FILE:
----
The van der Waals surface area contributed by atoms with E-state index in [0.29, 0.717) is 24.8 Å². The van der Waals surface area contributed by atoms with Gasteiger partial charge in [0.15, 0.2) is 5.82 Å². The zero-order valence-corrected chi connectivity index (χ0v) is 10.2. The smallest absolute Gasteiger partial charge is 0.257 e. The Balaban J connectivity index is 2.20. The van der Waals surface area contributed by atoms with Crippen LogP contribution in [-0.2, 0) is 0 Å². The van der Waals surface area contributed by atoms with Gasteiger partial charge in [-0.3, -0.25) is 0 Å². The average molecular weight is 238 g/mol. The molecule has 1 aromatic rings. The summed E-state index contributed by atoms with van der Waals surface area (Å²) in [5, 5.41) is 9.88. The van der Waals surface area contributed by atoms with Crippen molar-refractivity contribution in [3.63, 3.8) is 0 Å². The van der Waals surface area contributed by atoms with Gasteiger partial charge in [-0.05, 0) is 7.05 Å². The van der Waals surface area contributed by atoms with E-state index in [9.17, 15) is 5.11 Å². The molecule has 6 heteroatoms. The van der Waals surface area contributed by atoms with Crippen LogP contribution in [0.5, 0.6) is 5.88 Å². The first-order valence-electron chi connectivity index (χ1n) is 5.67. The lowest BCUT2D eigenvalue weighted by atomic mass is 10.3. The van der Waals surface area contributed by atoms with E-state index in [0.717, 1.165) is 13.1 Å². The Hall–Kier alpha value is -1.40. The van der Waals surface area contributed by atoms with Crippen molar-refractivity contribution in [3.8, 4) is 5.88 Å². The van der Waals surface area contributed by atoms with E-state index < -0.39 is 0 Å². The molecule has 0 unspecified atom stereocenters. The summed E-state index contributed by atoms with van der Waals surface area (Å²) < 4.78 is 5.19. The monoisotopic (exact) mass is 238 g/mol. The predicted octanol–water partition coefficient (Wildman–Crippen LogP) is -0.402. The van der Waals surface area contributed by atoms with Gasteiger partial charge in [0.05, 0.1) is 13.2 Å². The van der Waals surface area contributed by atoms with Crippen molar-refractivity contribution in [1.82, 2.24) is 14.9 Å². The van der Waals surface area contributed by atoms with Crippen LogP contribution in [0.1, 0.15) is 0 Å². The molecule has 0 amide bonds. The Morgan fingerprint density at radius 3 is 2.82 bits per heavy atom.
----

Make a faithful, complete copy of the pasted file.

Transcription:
The van der Waals surface area contributed by atoms with E-state index in [0.29, 0.717) is 24.8 Å². The van der Waals surface area contributed by atoms with Gasteiger partial charge in [0.15, 0.2) is 5.82 Å². The zero-order valence-corrected chi connectivity index (χ0v) is 10.2. The smallest absolute Gasteiger partial charge is 0.257 e. The Balaban J connectivity index is 2.20. The van der Waals surface area contributed by atoms with Crippen LogP contribution in [-0.2, 0) is 0 Å². The van der Waals surface area contributed by atoms with Gasteiger partial charge in [-0.3, -0.25) is 0 Å². The average molecular weight is 238 g/mol. The molecule has 1 aromatic rings. The summed E-state index contributed by atoms with van der Waals surface area (Å²) in [5, 5.41) is 9.88. The van der Waals surface area contributed by atoms with Crippen molar-refractivity contribution in [3.63, 3.8) is 0 Å². The van der Waals surface area contributed by atoms with Gasteiger partial charge in [-0.05, 0) is 7.05 Å². The van der Waals surface area contributed by atoms with E-state index in [9.17, 15) is 5.11 Å². The molecule has 6 heteroatoms. The van der Waals surface area contributed by atoms with Crippen LogP contribution in [0.5, 0.6) is 5.88 Å². The first-order valence-electron chi connectivity index (χ1n) is 5.67. The lowest BCUT2D eigenvalue weighted by atomic mass is 10.3. The van der Waals surface area contributed by atoms with E-state index in [0.717, 1.165) is 13.1 Å². The Hall–Kier alpha value is -1.40. The van der Waals surface area contributed by atoms with Crippen molar-refractivity contribution in [3.8, 4) is 5.88 Å². The van der Waals surface area contributed by atoms with E-state index < -0.39 is 0 Å². The molecule has 0 unspecified atom stereocenters. The summed E-state index contributed by atoms with van der Waals surface area (Å²) < 4.78 is 5.19. The monoisotopic (exact) mass is 238 g/mol. The predicted octanol–water partition coefficient (Wildman–Crippen LogP) is -0.402. The van der Waals surface area contributed by atoms with Gasteiger partial charge in [0.05, 0.1) is 13.2 Å². The van der Waals surface area contributed by atoms with Crippen molar-refractivity contribution in [1.82, 2.24) is 14.9 Å². The van der Waals surface area contributed by atoms with Crippen LogP contribution in [0.1, 0.15) is 0 Å². The molecule has 0 amide bonds. The Morgan fingerprint density at radius 3 is 2.82 bits per heavy atom.